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What we learned about roster construction of the AFC

Inspired by last week's piece on the Seattle Seahawks' prowess in turning late-round draft picks into starters, I decided to dig deeper to gauge how much Pete Carroll's roster stands as an outlier.

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Once I confirmed that no NFL franchise comes close to Seattle's dozen key contributors drafted in Rounds 4 through 7, I was naturally curious to find out how the other 31 rosters were constructed.

Which teams rely almost solely on the first few rounds of the draft? Are there any playoff rosters assembled primarily through free agency? How detrimental is it to suffer a draft drought after years of nailing picks?

With those questions in mind, I deconstructed the rosters to find one key theme for each team.

Let's start with the AFC franchises:

AFC East


Buffalo Bills: Don't look now, but 10 of the 13 Bills players drafted in Rounds 1 and 2 over the past five years have gone on to become solid starters -- several with Pro Bowl potential. Aaron Maybin and Torell Troup were certified flops, but the jury remains out on EJ Manuel.

Miami Dolphins: The 2013 Dolphins were the only AFC team with no players drafted in the first three rounds prior to 2010. Recently fired general manager Jeff Ireland had too many whiffs in the second and third rounds, which forced him to overspend in free agency last offseason.

New England Patriots: This is the rare team with more contributions from players acquired via trade than free agency. Although Bill Belichick has had his fair share of misses, the building blocks of his AFC East juggernaut were picked up in the first two rounds of the draft.

New York Jets: The coaching staff and front office have almost aggressively ignored offense in the first round, which is why they have the worst offensive nucleus in the league. The last four rounds of the draft have been a barren wasteland, supplying just five players on the entire 2013 roster.

AFC North


Baltimore Ravens: Ozzie Newsome hasn't had a sub-.500 season in seven years because he nails his first-round picks, adds quality depth in the middle rounds and has a knack for filling holes via trades and free agency. He's been one of the best in the business for nearly two decades.

Cincinnati Bengals: After blowing draft picks in the 1990s and taking on too many character risks in the 2000s, the Bengals have built a strong, deep roster by loading up on early round picks over the past half-decade. The Carson Palmer trade was a godsend.

Cleveland Browns: This 4-12 squad boasted five Pro Bowl picks thanks to the solid early-round selections of former general manager Tom Heckert in 2010 and 2011. Outside of Jordan Cameron and Ahtyba Rubin, this team has gotten nothing of substance in the last four rounds of the draft.

Pittsburgh Steelers: More than most teams, the Steelers have been reliant on stars drafted in the first two rounds. The problem is the best of those players are at or nearing the downside of their careers after being drafted from 2003 to 2007.

AFC South


Houston Texans: This front office has had an impressive run of hitting on impact first-round picks and mixing in the occasional free-agent find, but the latter rounds have turned up little more than role players and fringe talents. It was the quarterback position that held the franchise hostage in 2013.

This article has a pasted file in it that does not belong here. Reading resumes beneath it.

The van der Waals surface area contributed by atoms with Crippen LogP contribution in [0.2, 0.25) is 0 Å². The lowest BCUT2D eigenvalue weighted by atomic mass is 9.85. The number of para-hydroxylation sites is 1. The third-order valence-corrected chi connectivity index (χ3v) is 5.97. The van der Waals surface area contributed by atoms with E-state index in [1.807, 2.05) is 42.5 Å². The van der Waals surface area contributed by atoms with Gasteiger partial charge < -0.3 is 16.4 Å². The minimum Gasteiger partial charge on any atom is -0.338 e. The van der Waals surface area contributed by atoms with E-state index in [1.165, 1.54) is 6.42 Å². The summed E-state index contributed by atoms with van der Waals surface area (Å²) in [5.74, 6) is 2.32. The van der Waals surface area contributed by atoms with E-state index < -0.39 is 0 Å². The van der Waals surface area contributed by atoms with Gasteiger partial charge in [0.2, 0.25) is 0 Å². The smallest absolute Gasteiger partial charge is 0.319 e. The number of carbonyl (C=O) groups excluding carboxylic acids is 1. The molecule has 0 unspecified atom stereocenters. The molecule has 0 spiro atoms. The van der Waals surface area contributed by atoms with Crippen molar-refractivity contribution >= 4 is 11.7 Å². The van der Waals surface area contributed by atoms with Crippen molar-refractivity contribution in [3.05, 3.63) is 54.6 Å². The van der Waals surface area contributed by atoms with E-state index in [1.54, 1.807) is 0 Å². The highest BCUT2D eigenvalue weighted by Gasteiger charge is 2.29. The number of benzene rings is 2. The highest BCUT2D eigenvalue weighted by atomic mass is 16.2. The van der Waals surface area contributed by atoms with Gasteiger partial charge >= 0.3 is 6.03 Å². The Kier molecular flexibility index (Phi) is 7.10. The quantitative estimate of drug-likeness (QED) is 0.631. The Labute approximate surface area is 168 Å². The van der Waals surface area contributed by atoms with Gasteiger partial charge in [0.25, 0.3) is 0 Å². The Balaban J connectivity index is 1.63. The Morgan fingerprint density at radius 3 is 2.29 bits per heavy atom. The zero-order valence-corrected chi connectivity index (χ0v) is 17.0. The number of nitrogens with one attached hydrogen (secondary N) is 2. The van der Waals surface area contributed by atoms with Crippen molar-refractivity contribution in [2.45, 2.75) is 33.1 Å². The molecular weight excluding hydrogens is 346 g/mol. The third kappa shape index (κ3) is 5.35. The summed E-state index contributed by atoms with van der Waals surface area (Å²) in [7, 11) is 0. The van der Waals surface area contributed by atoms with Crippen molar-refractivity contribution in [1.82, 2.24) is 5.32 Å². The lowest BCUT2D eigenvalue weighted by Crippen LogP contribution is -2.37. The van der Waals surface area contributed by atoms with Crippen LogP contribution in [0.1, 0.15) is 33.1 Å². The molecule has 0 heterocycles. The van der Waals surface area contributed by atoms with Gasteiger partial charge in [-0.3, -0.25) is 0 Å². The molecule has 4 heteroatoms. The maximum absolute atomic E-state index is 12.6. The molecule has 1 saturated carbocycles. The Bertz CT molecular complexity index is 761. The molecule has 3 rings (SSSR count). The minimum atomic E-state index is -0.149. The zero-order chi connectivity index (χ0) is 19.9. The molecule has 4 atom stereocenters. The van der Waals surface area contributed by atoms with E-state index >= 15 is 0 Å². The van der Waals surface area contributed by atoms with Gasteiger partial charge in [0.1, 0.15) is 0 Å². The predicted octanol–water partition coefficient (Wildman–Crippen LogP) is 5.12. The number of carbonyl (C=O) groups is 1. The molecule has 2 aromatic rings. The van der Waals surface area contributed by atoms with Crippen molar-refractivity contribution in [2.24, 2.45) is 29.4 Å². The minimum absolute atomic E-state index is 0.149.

Indianapolis Colts: Trigger-happy general manager Ryan Grigson explores all avenues of roster building, specializing in trades and prospecting for international talent. After a potentially historically great 2012 draft class, Grigson had as many misses as hits in free agency and the 2013 NFL Draft.

Jacksonville Jaguars: Former general manager Gene Smith left a relatively bare cupboard. The 2013 Jags had more combined waiver pickups, street free agents and players signed off practice squads than any team in the league. That component comprises more than half of the roster. It's going to take a string of strong draft classes to turn this organization around.

Tennessee Titans: The Titans made an out-of-character foray into free agency last offseason, but this team has been assembled primarily in the first two rounds of the draft. A few mid-to-late round picks have panned out such as defensive tackle Jurrell Casey and cornerbacks Alterraun Verner and Jason McCourty.

AFC West

Denver Broncos: While their Super Bowl opponents were built primarily through the draft, the Broncos relied heavily upon John Elway's ability to identify and recruit impact players in free agency. Peyton Manning was the linchpin that opened the doors for a strong 2013 class, featuring Terrance Knighton, Dominique Rodgers-Cromartie, Wes Welker, Shaun Phillips and Louis Vasquez.

Kansas City Chiefs: Former general manager Scott Pioli was ultimately done in by his failure to upgrade on Matt Cassel at quarterback, but he did stock the roster with talent. The backbone of this 2013 playoff team was provided by early-round draft picks from 2005 through 2011.

Oakland Raiders: Still reeling from the ill-fated Carson Palmer trade and the last few drafts of the Al Davis era, the Raiders got less production from first-round picks than any team in the NFL last season. General manager Reggie McKenzie wasn't viewed as a major player on the open market, but no team picked up more league-average starters (of necessity) in free agency.

San Diego Chargers: The Bolts have been mired in mediocrity because the majority of their nucleus is composed of average to below-average starters acquired in the early rounds of the draft. Difference-making talent is noticeably missing from the last half-decade of drafts.

On the latest edition of the "Around The League Podcast," the guys huddle with Seahawks trio Michael Robinson, Brandon Mebane and Red Bryant before unpacking Cleveland's week of chaos.

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